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Life After Menopause: Tests and Screenings to Protect your Health September 9, 2009

Posted by feminestra in Breast Cancer, Cervical Cancer, Early Menopause, Feminestra, Health, Healthy living, Prevention.
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Menopause is a very important life transition for women. It signals a new period of life for women with its own inherent risks. After and during menopause, the body starts to change in ways that might not be apparent at first, but can lead to so serious health risks if not correctly managed. You may be aware of some of these risks already, risks such as osteoporosis, breast cancer, and cervical cancer, and are receiving regular screenings for these conditions. However, there are several other conditions that you should be aware of.

Heart Diseaseheart disease
Heart disease is the leading cause of death among American women. Because of this, you should have cholesterol screenings at least every five years, regardless of age. This should also be done with routine blood pressure tests. Your doctor may also recommend other related tests to check your hearts overall function and its response to different types of stress and activities. A recent study found a correlation between menopause symptoms and risk for heart disease, which found that woman with the worst menopause symptoms have the highest clinical risk for heart disease.

Osteoporosis
Osteoporosis, as you may know, is the thinning of thosteoporosise bones making them weaker and prone to breakage. The National Osteoporosis Foundation recommends that women should have their bone density tested regularly starting at the age of 65. However, it is also recommended that women with a higher risk for osteoporosis should start screening at the age of 50. Risks factors include early menopause, tobacco use, a small frame or low body mass, history of anorexia, hypothyroidism, rheumatoid arthritis, and/or a family history of osteoporosis. Bone density screenings are usually non-invasive, outpatient procedures. The two most common tests are ultrasound and dual-energy X-ray absorptiometry (DEXA).


cancer screeningColon Cancer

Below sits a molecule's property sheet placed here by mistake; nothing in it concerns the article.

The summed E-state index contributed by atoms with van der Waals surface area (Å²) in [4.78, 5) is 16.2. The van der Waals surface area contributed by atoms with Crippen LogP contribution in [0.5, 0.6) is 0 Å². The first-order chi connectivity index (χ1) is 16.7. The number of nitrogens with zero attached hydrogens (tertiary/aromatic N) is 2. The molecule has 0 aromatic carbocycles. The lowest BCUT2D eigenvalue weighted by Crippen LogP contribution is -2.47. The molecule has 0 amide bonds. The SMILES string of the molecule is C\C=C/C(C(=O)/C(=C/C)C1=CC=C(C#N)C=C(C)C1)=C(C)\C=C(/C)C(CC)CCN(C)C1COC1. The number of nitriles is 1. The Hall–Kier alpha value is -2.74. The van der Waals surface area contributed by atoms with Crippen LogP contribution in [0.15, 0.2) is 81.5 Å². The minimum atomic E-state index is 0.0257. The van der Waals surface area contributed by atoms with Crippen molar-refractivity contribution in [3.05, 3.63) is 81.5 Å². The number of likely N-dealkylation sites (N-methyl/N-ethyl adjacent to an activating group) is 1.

Around the time that you begin menopause screening for colon cancer is a very good idea. Colon cancer is the second leading cause of cancer death for Americans over the age of 50. A colonoscopy can detect this deadly cancer in its early stages which makes it a good idea to take advantage of this potentially lifesaving procedure. You should talk to your doctor about when to start these examinations and how often they should be conducted.

Breast Cancer
In one of our previous articles we talked about things that yobreast cancer prevention ribbonu can do to prevent breast cancer. As a review, you should start annual mammograms, if you have not done so. In addition to these screenings, you should conduct a self-breast exam every month. This is especially important after and during menopause as a woman’s chance of being diagnosed with breast cancer doubles after the age of 40. To learn more about breast cancer prevention please read “Breast Cancer Prevention”.

Menopause can be a trying part of life as you deal with all of the changes that your body goes through. To make sure you live to your full potential after this change, you should make these screenings and tests a part of your life. Don’t think of menopause as the end, rather as the beginning of a new chapter in the book of life, and make it a good read.

Feminestra

Creative Commons License
Life After Menopause: Tests and Screenings to Protect your Health by Feminestra is licensed under a Creative Commons Attribution-Noncommercial-No Derivative Works 3.0 United States License.

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